Movie Trivia: Who Framed Roger Rabbit

Who Framed Roger Rabbit is a staple in our household, which is funny, because I remember being quite scared of the steamroller scene near the end when I was a kid. Now that I’m older, I appreciate it more from standpoint of how much work it took to get such a groundbreaking movie made – and here are some of the inside details on exactly what it took to make that happen. For the record, I still find the steamroller scene a little creepy.

Who Censored Roger Rabbit?

Like so many movies, this one was a book before it ever hit the screen. In this case, the book was named Who Censored Roger Rabbit?, by Gary K. Wolf. But the film doesn’t follow the book exactly. For instance, the book took place in present day - which was 1981 - not 1947. And instead of famous animated cartoon characters making appearances, famous cartoon strip characters pop up to chat with Roger, including Dick Tracy.

Most Toons like Tracy “spoke” in the book the only way they knew how - through word bubbles. Some became “bilingual” and could speak without balloons. The only line in the whole book that made it to the silver screen was spoken by Baby Herman - “I’ve got a 50-year-old lust and a three-year-old dinky.” In the book, though, Baby Herman was actually 50, not 36.

The ending is a lot different too, but I won’t spoil that for you (Google will tell you pretty quickly, if you’re dying to know). After the movie became a success in 1988, Wolf wrote a second book (though not necessarily a sequel) that fell more in line with the movie than with his original book. It’s called Who P-P-P-Plugged Roger Rabbit?

Who Discovered Roger Rabbit?

It’s probably music to the ears of Roger Rabbit fans: a prequel. According to the prequel, Roger grew up on a farm in the midwest and headed out to California to try to find his real mother. That’s how he falls in love with Jessica Krupnick (Jessica Rabbit has a much better ring to it, don’t you think?) and eventually meets not only his mother, but his father too - none other than Bugs Bunny. The movie would have been a direct-to-video release.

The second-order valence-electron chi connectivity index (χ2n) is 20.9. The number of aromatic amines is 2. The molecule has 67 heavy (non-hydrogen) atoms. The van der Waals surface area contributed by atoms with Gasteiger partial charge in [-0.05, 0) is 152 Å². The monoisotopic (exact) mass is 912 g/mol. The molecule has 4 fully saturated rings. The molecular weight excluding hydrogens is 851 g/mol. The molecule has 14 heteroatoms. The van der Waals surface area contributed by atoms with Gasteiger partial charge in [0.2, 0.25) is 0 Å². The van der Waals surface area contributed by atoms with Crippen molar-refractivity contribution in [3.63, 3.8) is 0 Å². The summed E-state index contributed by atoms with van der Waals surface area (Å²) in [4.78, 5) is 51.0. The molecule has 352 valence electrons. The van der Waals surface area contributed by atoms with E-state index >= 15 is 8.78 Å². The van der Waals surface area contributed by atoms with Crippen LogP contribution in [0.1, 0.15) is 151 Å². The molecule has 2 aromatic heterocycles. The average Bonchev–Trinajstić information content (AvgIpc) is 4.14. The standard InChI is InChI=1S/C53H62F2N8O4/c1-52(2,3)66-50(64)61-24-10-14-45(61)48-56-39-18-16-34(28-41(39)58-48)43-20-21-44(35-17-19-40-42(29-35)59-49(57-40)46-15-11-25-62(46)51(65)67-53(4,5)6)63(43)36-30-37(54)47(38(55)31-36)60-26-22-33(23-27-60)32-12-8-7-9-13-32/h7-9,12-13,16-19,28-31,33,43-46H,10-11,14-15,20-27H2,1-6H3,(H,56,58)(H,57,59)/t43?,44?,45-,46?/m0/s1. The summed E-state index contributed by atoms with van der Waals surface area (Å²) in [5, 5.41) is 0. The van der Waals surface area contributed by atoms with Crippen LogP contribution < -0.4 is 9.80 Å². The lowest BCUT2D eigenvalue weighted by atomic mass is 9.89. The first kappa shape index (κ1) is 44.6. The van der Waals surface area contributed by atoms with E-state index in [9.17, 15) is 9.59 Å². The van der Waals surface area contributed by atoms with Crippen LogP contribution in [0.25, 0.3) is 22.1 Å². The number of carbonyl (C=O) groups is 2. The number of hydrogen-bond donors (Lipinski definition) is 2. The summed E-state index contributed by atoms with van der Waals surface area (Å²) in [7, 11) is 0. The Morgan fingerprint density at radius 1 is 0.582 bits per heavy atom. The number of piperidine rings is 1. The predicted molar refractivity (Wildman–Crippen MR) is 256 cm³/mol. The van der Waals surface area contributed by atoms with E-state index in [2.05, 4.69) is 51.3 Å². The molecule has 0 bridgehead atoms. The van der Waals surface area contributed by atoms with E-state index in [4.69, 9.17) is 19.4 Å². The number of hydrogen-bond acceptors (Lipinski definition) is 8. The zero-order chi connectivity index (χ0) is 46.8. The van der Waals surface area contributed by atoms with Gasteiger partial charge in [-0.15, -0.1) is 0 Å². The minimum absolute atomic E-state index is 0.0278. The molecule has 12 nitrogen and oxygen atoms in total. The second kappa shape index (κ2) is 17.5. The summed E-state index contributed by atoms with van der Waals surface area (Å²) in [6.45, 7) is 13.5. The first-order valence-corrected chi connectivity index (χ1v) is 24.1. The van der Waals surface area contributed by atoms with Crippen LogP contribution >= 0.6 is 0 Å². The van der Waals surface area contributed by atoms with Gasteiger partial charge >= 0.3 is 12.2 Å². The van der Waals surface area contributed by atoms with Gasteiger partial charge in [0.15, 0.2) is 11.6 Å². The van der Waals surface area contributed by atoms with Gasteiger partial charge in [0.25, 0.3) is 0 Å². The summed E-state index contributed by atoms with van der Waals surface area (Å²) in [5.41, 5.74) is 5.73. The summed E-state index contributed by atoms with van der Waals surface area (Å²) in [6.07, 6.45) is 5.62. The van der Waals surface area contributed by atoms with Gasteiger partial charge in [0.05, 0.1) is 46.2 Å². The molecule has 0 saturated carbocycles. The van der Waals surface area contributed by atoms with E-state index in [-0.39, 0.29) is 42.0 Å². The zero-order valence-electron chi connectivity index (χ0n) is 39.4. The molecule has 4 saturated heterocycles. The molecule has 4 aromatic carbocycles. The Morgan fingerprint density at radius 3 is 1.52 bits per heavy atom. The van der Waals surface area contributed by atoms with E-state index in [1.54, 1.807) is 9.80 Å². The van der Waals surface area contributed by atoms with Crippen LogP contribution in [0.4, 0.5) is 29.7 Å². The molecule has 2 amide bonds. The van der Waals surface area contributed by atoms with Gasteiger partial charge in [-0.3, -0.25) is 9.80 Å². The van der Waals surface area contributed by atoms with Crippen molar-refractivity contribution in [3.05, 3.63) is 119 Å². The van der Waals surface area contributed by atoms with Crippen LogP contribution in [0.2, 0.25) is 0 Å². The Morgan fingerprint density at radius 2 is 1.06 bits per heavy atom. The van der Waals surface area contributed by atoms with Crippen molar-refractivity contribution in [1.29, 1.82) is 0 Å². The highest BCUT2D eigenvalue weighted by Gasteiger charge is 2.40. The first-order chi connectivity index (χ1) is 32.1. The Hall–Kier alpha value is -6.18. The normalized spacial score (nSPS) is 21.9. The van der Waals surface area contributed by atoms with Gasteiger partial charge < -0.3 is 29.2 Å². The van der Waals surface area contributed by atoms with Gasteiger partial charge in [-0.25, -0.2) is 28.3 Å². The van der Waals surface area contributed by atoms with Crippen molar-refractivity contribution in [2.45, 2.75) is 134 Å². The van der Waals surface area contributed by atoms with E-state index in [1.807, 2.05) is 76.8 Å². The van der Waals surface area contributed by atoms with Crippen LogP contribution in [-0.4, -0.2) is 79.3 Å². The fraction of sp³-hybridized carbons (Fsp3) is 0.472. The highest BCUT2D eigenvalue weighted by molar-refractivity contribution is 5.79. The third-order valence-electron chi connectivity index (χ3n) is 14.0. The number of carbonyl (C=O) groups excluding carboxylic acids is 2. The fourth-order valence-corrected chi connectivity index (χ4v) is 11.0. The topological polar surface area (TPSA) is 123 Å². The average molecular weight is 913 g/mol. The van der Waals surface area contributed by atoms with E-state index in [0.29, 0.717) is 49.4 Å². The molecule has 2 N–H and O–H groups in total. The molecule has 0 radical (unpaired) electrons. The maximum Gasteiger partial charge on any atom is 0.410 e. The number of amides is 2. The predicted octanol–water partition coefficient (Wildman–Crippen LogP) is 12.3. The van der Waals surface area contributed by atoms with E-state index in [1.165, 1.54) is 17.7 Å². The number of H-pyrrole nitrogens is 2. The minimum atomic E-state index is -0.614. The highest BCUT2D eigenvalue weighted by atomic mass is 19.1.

As of 1997, Michael Eisner was onboard for the prequel and commissioned a rewrite of the script; in 1998 some test footage was even shot. After estimations brought the cost of the movie to about $100 million, the idea was more or less shelved. However, just last year, Robert Zemeckis said he was interested in doing the prequel and it’s rumored that the script is being worked on again. I guess we’ll see. I’d certainly go see it.

Who Trivialized Roger Rabbit?

I did. Here are some other fun facts from the movie.

Although Roger and his cartoon pals have largely been abandoned at Disney, you can still find traces of them here and there. Be sure to keep your eyes peeled the next time you’re at Disney Hollywood Studios - if you look in the right place, you’ll find Eddie Valiant’s office, complete with the “hole” where Roger busted through the glass.

There’s also a billboard for R.K. Maroon Studios. Kathleen Turner famously provided Jessica Rabbit’s sultry voice, but Amy Irving - then Steven Spielberg’s wife - was her singing voice.

This was the last film Mel Blanc provided his famous voices for, including Bugs Bunny, Daffy Duck, Tweety Bird, Porky Pig and Sylvester the Cat - with one exception. He did provide Daffy’s voice one more time in 1988 before passing away in 1989.

The movie’s original budget was $29.9 million dollars - the most an animated movie had ever cost at the time. But the price tag could have been even more astronomical - Roger was slated to cost $50 million at first, but Disney refused to shell out that much and wouldn’t approve production until costs were slashed. Rumor has it that by the time production was finished, the budget had soared to around $70 million.